Converting lines from normal to slope-intercept form

Several algorithms return lines in the normal form (like The Hough transform) while other algorithms may require these lines in another format (like drawing a line on screen). The slop-intercept form of lines is widely known, and you can easily convert a line in slope-intercept form to other forms. So knowing how to efficiently do the conversion of parameters is a must! Here I'll show you one way to do this. But just in case, here's a brief review of the normal and slope-intercept forms.

The normal form

The normal form of a line uses two parameters: p and θ to describe the line. Here, p is the length of the perpendicular from the origin to the line. And θ is the angle between this perpendicular and the x-axis.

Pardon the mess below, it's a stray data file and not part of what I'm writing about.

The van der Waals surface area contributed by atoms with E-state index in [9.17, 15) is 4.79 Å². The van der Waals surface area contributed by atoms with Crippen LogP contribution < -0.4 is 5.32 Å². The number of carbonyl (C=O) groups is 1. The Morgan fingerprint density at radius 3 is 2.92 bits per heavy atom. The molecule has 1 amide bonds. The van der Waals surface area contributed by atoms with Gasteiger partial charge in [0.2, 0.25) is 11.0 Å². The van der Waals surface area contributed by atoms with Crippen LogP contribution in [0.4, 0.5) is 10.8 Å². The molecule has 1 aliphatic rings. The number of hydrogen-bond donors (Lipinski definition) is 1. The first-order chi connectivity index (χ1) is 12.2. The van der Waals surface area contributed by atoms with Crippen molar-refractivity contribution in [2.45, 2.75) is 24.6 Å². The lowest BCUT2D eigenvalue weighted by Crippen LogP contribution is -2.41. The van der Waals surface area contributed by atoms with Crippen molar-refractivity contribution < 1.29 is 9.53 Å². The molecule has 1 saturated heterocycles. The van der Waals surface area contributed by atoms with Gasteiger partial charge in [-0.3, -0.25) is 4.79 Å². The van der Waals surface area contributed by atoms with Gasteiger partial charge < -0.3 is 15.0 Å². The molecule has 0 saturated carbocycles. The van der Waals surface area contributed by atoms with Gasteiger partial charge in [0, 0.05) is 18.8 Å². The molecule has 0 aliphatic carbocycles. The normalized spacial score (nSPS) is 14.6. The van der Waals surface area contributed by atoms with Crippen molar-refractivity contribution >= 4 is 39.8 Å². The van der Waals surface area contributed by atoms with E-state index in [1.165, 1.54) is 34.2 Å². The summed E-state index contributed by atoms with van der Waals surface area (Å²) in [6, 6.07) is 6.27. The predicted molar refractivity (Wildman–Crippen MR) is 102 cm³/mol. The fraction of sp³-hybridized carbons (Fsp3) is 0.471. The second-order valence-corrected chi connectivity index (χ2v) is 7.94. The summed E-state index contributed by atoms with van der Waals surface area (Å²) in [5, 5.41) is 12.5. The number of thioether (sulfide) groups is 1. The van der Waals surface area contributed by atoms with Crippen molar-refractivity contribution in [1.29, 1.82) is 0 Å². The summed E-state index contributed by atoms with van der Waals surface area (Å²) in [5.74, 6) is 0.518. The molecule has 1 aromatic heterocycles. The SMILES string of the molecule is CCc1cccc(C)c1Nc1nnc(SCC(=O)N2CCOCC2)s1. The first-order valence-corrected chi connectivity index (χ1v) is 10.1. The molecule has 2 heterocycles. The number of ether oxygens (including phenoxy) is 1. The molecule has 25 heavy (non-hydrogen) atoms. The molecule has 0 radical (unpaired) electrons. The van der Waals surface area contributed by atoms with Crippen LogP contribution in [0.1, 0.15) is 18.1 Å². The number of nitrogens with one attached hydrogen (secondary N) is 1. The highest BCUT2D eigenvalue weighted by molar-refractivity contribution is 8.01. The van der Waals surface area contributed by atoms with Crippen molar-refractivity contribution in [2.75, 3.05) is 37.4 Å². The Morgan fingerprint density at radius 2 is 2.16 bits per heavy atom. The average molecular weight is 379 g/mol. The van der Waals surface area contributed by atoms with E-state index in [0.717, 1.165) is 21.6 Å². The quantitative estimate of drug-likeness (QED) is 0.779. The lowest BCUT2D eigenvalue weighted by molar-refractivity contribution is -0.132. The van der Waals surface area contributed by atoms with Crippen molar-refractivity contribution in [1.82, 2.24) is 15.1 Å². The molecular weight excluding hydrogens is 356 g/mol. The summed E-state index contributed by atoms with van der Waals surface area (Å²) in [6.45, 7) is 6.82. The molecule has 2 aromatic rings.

The line equation with these parameters is:

p = x*cosθ + y*sinθ

The slope-intercept form

This form of the line uses m and c as the parameters. m is the slope of the line (the tan of the angle between the line and the x-axis). And c is the position on the y-axis where the line intersects it.

The line equation with these parameters is:

y = m*x + c

The conversion

We'll start with the line equation in normal form:

p = x*cosθ + y*sinθ

Rearranging the equation, we get this:

-x*cosθ + p =  y*sinθ

and dividing by sinθ we get:

-x*cotθ + p*cosecθ =  y

or,

y = -x*cotθ + p*cosecθ

and there you have the line in slope intercept form! Let me make it more explicit:

y = (-cotθ)*x + (p*cosecθ)

-cotθ is the slope of the line, and p*cosecθ is the intercept.

Thus, we can summarize the conversion as:

m = -cotθ c = p*cosecθ

Doing these calculations, you'll have your line in slope-intercept form instead of the normal form! Great!



Utkarsh Sinha created AI Shack in 2010 and has since been working on computer vision and related fields. He is currently at Carnegie Mellon University studying computer vision.